Summary judgment is appropriate where “the pleadings, depositions, answers to interrogatories, and admissions on file, together with the affidavits, if any, show that there is no genuine issue as to any material fact and that the moving party is entitled to a judgment as a matter of law.” Fed. R.Civ.P. 56(c). To prevail on a motion for summary judgment, the non-moving party must show sufficient evidence to create a genuine issue of material fact. Klepper v. First American Bank, 916 F.2d 337, 341-42 (6th Cir. 1990). Drawing all reasonable inferences in favor of the non-moving party, the Court must determine “whether the evidence presents a sufficient disagreement to require submission to a jury or whether it is so one-sided that one party must prevail as a matter of law.” Anderson v. Liberty Lobby, Inc., 477 U.S. 242, 251-52 (1986). Entry of summary judgment is appropriate “against a party who fails to make a showing sufficient to establish the existence of an element essential to that party's case, and on which that party will bear the burden of proof at trial.” Celetox Corp. v. Catrett, 477 U.S. 317, 322 (1986). When the “record taken as a whole could not lead a rational trier of fact to find for the nonmoving party, ” there is no genuine issue of material fact, and summary judgment is appropriate. Simmons-Harris v. Zelman, 234 F.3d 945, 951 (6th Cir. 2000).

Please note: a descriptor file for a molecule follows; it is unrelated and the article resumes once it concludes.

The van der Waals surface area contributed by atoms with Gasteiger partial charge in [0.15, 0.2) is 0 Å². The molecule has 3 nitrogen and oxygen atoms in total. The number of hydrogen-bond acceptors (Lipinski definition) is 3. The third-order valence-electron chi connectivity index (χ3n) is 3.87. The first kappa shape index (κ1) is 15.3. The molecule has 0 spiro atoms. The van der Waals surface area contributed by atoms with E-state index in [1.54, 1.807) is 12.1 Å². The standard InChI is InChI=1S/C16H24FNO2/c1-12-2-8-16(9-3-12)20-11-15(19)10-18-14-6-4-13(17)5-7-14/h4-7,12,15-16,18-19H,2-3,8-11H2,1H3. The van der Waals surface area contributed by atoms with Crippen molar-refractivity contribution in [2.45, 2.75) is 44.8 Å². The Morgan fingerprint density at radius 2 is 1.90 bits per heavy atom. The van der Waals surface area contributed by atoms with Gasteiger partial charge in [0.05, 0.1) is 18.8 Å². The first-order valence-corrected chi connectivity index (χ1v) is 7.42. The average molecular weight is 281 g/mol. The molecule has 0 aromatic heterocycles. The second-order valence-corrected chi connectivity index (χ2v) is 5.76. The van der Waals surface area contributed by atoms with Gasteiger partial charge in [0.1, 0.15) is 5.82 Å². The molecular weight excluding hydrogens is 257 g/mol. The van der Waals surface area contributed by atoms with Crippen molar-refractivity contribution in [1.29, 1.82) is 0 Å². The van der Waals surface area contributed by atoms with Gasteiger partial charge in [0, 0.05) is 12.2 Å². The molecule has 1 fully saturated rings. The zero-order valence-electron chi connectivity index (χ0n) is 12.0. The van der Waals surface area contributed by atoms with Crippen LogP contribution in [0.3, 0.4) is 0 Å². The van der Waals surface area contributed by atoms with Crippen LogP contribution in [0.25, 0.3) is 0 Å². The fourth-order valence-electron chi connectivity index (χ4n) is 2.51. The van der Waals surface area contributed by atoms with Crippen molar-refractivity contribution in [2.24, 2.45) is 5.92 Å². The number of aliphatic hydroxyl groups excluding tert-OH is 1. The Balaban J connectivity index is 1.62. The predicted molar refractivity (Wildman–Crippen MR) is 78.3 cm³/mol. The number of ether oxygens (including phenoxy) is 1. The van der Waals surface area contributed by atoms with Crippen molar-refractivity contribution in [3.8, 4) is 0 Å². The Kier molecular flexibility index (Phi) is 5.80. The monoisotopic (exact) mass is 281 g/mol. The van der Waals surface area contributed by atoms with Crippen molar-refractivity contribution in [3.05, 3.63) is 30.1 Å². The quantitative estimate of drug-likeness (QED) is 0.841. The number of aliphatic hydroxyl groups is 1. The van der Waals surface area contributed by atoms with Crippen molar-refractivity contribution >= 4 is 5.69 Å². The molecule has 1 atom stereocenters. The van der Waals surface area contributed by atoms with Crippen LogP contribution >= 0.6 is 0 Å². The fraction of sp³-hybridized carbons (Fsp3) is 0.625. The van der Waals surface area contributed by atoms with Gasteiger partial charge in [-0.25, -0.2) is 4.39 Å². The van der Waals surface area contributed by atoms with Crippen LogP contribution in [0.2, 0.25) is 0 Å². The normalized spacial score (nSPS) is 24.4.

Once the moving party in a summary judgment motion identifies portions of the record which demonstrate the absence of a genuine dispute over material facts, the opposing party may not then “rely on the hope that the trier of fact will disbelieve the movant's denial of a disputed fact, ” but must make an affirmative evidentiary showing to defeat the motion. Street v. J.C. Bradford & Co., 886 F.2d 1472, 1479 (6th Cir. 1989). The non-moving party must identify specific facts in affidavits, depositions or other factual material showing “evidence on which the jury could reasonably find for the ...